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3 good reasons to donate blood

Updated: August 26, 2012 6:04AM

Q. There’s a blood drive going on, and my friends want me to sign up with them. But I don’t like needles. And don’t laugh, but I’m worried I might get AIDS.

A. Donating blood is safe and saves lives, as long as you are donating at a reputable event or a Red Cross-sponsored drive.

The Red Cross says every minute of every day someone needs blood, yet only three out of 100 people in America donate. So here’s how it works:

For the draw, a new, sterile needle is used once and then discarded. We know no one really likes being stuck, but these days the needles are so thin and sharp, you hardly feel them.

You must be 17 years old (in some states, 16), weigh at least 110 pounds and be in good health.

No tattoos within the past 12 months (unless they were applied in N.J., where apparently they’re very careful about tattoo sanitation).

You will fill out a registration form, show proper I.D., get a mini-physical (temperature, blood pressure, pulse) and answer questions about your health, sex life and travel history.

Then you relax on a recliner. The tech disinfects an area on your arm, finds a vein and draws out a pint of blood. Eight to 10 minutes later, you’re done.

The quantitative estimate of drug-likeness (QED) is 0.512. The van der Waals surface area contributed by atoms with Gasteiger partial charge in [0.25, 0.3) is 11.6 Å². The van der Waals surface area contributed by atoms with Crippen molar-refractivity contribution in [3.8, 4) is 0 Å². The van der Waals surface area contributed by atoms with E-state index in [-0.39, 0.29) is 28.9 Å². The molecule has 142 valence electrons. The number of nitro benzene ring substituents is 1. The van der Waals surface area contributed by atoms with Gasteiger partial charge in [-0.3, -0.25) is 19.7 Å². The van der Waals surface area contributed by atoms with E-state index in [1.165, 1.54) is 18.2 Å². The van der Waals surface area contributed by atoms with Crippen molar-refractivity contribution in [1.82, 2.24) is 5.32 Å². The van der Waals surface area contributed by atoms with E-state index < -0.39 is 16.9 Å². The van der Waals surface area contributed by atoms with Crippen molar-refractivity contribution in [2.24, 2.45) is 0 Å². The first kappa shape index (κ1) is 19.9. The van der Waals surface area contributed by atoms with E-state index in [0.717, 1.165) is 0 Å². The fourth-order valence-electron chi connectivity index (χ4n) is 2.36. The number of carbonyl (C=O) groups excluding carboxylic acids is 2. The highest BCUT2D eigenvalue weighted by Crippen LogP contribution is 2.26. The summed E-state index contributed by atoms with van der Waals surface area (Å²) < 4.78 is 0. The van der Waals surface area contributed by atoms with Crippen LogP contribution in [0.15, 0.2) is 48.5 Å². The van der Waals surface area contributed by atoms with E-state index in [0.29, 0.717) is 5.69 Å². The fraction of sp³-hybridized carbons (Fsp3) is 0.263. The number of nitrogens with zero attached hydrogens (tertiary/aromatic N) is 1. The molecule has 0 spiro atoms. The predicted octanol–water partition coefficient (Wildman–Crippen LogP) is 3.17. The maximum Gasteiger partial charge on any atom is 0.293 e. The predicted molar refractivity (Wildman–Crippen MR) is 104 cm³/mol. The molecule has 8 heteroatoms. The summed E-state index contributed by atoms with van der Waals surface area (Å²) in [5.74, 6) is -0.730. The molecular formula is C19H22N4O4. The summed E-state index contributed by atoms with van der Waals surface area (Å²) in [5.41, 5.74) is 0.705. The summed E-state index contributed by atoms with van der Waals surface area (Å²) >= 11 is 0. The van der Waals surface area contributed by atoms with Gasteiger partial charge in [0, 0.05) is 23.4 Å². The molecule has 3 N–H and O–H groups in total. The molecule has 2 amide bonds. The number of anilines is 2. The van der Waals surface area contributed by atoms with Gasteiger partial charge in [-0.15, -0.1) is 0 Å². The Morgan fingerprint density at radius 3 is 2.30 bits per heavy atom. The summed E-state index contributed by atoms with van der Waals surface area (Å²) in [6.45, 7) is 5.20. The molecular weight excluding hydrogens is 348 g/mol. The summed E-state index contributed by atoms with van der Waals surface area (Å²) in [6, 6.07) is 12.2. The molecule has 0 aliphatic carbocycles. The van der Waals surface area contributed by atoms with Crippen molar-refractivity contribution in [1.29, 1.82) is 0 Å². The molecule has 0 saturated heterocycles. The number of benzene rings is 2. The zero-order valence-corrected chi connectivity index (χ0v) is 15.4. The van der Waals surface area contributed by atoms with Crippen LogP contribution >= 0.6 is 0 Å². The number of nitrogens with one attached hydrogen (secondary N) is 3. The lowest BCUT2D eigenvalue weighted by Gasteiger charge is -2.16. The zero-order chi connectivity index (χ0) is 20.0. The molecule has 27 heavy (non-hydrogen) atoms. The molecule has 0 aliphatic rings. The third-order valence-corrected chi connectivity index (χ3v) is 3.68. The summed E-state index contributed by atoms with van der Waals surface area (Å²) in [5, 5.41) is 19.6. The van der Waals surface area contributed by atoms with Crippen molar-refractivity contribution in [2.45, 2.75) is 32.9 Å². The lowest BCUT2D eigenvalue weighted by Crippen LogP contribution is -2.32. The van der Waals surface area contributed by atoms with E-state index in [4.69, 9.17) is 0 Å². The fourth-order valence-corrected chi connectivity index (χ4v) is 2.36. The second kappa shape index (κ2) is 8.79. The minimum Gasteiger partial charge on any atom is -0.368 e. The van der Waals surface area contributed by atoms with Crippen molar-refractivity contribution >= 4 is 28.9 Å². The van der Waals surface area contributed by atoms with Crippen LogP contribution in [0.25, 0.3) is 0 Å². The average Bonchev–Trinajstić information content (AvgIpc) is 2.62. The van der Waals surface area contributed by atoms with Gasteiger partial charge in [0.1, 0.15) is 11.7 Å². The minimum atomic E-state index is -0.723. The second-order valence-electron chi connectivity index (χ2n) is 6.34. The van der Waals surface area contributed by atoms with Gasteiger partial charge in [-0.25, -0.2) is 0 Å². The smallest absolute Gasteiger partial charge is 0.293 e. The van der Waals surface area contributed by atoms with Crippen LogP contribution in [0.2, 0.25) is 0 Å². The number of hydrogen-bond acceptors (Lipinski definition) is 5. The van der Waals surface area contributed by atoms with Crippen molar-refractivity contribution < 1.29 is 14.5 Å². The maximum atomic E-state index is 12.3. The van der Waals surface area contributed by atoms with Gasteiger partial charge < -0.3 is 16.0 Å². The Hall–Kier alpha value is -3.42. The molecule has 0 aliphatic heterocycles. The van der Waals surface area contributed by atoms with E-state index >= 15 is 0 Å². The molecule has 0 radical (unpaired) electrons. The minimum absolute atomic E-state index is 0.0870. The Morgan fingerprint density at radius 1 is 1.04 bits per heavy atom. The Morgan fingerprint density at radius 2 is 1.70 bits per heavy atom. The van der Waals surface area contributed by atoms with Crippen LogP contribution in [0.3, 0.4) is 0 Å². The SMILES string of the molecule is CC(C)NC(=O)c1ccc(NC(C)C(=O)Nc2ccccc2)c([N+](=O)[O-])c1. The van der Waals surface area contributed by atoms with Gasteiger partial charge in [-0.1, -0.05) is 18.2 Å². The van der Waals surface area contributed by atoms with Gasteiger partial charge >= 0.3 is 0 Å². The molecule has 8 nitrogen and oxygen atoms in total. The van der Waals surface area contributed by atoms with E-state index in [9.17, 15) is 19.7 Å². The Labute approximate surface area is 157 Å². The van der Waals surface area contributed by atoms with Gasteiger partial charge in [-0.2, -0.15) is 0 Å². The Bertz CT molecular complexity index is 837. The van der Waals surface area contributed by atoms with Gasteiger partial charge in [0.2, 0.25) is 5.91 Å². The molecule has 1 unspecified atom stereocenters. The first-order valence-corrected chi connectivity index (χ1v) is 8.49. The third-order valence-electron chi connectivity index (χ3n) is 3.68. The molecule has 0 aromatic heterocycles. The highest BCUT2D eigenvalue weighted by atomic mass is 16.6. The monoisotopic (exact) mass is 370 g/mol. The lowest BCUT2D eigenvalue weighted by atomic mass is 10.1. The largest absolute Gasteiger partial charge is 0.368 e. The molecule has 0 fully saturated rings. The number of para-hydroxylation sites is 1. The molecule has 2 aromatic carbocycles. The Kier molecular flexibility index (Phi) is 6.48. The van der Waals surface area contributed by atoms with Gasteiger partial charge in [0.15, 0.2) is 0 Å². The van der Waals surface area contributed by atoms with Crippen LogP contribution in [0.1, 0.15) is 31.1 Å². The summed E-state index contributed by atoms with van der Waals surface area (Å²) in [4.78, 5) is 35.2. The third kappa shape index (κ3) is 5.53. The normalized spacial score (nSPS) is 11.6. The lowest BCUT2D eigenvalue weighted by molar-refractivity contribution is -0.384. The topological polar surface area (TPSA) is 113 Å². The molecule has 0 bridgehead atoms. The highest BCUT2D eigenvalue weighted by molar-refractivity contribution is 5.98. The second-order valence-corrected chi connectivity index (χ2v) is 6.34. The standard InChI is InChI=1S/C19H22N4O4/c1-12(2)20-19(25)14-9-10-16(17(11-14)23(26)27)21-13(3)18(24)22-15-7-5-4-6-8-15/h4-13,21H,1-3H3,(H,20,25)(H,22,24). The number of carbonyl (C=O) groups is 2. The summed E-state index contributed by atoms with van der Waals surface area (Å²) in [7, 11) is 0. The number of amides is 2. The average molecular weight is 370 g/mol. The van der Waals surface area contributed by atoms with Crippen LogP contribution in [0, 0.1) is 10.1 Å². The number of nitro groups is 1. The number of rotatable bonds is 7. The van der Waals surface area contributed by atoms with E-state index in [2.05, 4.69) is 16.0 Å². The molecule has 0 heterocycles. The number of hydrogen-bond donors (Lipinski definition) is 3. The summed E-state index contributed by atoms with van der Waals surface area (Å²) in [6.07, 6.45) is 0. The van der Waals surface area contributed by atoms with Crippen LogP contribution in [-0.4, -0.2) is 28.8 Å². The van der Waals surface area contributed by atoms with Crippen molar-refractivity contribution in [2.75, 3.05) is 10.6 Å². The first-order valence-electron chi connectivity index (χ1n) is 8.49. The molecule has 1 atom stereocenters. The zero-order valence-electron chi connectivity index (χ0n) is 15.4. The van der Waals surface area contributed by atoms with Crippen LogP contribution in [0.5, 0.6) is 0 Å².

Before you make your donation eat a healthy meal (spinach, fish, poultry and beans can raise your blood iron level), avoid fatty foods (like hamburgers, fries and ice cream), and drink an extra 16 ounces of water. Afterward, sit back and enjoy knowing that you may have just saved three lives.

Q. I’ve had almost constant diarrhea since I got out of the hospital. They say I picked up an infection from a bug called C. difficile — difficult isn’t the half of it! Help!

A. That’s a dangerous and draining infection. Fortunately, docs have figured out an effective away to treat it: bacteriotherapy.

We mentioned this last year, and progress has been made, and in more ways than finding a better name for what is a safe and simple procedure. Bacteria (good and bad), which are essential for the balanced health of your gut, are extracted from donor stools (they used to think they needed to come from a spouse or family member) and introduced into the intestine of someone with C. difficile. Theses microbes then fight off the marauding bacteria.

Labs process donor fecal matter, and it’s checked for risky infections — from HIV to hep C and more. Once it’s OK’d as clean (donors get blood tests, too) the resident bacteria are prepared to be introduced into your digestive tract

The gold standard is to deliver the bacteria via a colonoscopy, so the whole colon can be recolonized and doctors can accurately evaluate the infection. In the Uniited States, insurance coverage varies.

The success rate at curing C. difficile is more than 90 percent, with virtually no side effects. So run, don’t trot, to your doc for more info.

King Features

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